How to Evict a Tenant in NYC
Before you ever get to court (which you will have to do to make the eviction legal) you have to make a “demand for payment” if your eviction is going to be based on nonpayment causes. The written notice has to be delivered to the tenant at least 72 hours BEFORE you initiate any legal court case.
Once you have sent the “letter of demand” than you will have to get your paperwork into the clerk’s office. You will need several different forms which you can buy online or through any stationary store that carries legal forms.
You will have to file the “Notice of Petition” “Petition” and there will be a postcard as part of the package. You will have to fill out the forms bring them all to the clerk of civil court in your county and pay to file them. An index number will be stamped on the forms.
Under NYC law the tenant has to be served in person the Notice of Petition and whomever serves it has to fill out the affidavit on the back of the notice swearing that they did in fact serve the petition. You cannot serve it yourself. You can hire a process server or have a friend do it.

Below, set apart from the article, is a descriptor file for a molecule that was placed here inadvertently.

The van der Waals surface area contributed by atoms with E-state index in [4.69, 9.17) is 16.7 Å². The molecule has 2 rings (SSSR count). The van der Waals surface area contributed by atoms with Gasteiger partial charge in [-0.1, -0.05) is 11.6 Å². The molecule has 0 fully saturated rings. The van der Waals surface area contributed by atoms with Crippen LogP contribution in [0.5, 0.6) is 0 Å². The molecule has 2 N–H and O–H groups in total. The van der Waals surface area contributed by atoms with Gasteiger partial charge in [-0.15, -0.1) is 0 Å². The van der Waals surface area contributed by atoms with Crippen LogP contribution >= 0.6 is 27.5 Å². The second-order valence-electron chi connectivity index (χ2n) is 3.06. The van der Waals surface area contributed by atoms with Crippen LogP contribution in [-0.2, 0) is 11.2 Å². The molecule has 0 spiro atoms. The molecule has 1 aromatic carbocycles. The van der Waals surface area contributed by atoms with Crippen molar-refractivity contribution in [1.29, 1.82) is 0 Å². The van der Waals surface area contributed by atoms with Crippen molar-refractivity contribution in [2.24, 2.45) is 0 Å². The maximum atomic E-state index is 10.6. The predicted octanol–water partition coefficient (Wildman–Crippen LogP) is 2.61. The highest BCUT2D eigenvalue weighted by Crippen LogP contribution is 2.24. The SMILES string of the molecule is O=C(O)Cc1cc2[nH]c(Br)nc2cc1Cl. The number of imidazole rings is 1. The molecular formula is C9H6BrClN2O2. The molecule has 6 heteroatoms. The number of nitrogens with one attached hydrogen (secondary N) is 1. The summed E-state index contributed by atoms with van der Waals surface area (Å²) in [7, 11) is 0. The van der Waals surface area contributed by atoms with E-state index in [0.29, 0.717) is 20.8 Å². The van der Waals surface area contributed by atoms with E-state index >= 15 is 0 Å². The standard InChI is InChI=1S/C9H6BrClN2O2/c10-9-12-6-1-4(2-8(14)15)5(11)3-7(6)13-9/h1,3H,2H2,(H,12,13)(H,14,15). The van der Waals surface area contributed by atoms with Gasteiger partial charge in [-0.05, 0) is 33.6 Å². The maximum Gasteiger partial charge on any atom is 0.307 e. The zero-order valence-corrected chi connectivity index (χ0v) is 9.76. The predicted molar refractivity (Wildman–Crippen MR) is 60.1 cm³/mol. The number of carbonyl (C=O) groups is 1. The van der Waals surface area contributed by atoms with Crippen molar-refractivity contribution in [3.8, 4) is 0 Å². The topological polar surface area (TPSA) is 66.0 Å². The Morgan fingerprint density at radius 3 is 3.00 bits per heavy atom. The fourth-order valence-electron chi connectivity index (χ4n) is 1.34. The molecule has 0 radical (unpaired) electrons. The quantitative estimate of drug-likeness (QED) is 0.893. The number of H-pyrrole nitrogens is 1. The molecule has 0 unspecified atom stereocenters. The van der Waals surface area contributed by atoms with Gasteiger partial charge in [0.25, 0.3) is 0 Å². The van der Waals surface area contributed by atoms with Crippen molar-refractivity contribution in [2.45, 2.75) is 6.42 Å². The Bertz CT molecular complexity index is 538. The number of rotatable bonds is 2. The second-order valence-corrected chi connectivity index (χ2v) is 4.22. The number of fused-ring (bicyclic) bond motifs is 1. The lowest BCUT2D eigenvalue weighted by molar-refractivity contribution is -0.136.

The Waiting Period
Once the notice has been served the tenant has 10 days to respond to the notice. A court date will be assigned (which is what the post card is used for) and you will have to appear in court.
The tenant can fight the eviction and in many cases does. The judge typically allots a certain amount of time for the tenant to either catch up with their rent or to vacate the premises. The entire process can take anywhere from 30 days to 6 months and beyond ( if there are violations on the property that need repairs and the tenant is using them to stonewall).
Make sure you follow the letter of the law when you are trying to evict someone it is the only way it will work.
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